Wednesday, September 17, 2008
::A moratorium on NYC nightlife::
Walking around downtown today. Saw this tombstone. It got me to thinking...WTF HAPPENED TO NYC NIGHTLIFE!!! Can it be that it was all so simple in the late 1970s and the 1980s? Or maybe I'm just romanticizing a period in NYC's timeline that was probably equally crappy. After all, the Mudd Club was conceived as a less pretentious alternative to the glitzy, paparazzi magnet Studio 54. So I'm sure all the folks that went to the Mudd Club were singing my lament as well. Hearing the old war stories, it seems like the Mudd Club was "the shit." A place where everything converged. Around that same period, the downtown scene was bubbling. Hip-Hop, punk, and new wave were intermingling with abandon. There were lots of other spots that lent itself to the same ethos, but the Mudd Club appeared to have cornered the market on downtown cool. It was the antithesis to sophistication.
Over the past two years, I've become exceedingly bored with NYC nightlife. It has all become either predictable or posh. S.O.B.'s, Nokia Theater, Irving Plaza (Fillmore East), and others like it are snoozers in my humble opinion. Clear Channel has essentially stamped out the NYC spirit associated with live performance venues in Manhattan. I think I'll start hanging out in Brooklyn more...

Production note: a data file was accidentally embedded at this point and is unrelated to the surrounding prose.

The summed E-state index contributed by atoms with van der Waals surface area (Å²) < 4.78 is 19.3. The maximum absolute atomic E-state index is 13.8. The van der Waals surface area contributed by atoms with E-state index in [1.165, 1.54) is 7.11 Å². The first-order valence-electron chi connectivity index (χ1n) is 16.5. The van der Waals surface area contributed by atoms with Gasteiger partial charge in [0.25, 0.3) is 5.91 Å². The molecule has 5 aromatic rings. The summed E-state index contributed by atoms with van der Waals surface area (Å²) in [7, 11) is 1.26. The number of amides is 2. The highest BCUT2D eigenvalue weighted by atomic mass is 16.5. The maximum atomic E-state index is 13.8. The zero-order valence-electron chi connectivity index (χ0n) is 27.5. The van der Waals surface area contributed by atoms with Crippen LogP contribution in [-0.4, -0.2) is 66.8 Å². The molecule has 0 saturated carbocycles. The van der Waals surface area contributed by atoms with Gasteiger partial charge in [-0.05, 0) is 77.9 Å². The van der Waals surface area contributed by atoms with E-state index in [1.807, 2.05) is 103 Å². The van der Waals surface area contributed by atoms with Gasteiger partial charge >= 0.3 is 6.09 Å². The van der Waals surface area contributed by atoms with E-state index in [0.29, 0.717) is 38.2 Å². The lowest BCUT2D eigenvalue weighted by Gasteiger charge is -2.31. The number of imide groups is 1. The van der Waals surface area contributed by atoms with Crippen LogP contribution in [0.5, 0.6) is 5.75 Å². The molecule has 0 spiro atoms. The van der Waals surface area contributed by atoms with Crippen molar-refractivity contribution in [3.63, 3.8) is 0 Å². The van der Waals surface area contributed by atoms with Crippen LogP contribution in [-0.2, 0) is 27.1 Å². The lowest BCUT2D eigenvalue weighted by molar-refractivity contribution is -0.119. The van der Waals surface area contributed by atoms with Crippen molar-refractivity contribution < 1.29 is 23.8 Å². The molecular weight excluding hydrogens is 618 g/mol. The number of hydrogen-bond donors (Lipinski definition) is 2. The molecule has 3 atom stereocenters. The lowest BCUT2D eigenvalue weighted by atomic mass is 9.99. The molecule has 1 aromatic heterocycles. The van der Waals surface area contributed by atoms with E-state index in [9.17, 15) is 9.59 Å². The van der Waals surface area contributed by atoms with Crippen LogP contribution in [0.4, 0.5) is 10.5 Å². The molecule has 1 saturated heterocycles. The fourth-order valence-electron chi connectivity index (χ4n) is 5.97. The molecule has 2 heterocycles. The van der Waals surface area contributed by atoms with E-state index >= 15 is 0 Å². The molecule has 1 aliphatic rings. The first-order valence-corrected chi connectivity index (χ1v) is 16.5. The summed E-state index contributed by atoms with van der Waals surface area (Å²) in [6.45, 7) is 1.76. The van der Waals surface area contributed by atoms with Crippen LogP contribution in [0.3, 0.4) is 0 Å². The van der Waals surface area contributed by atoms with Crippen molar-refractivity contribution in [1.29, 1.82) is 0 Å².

But it just seems like all the cultural icons hung out there, including my man Basquiat. I guess that time period trumped ours for the simple fact that Mayor Giuliani hadn't come along with his Nazi-esque Quality Of Life manifesto yet. Up until the mid 90s, NYC still retained some of the true grit that brought some of the most awe inspiring art forms and modes of expression to fruition. It seems that art was cultivated in an environment conducive to free expression. A lot of art in the city today is created for the expressed benefit of Madison Avenue and its multinational corporate clients. After careful study, they've found a way to galvanize our nascent subcultures, polish and package it, and sell it right back to us for a handsome fee. Check the Nike sponsored gallery on Elizabeth Street.
Alas, I guess that's the trajectory of capitalism. And even Basquiat had lofty dreams of getting sponsorship from Fiorruci. And no matter how many times I watch Downtown 81 , The Warriors, Style Wars, and Wild Style or hang out in my neighborhood, the old New York is fading before my very eyes. Never to return. The Bronx is no longer burning and Times Square is now a step away from morphing into an elaborate amusement park. Pretty soon, all we will have left of the old NYC spirit are historical documents, artifacts, and tombstones like the one above.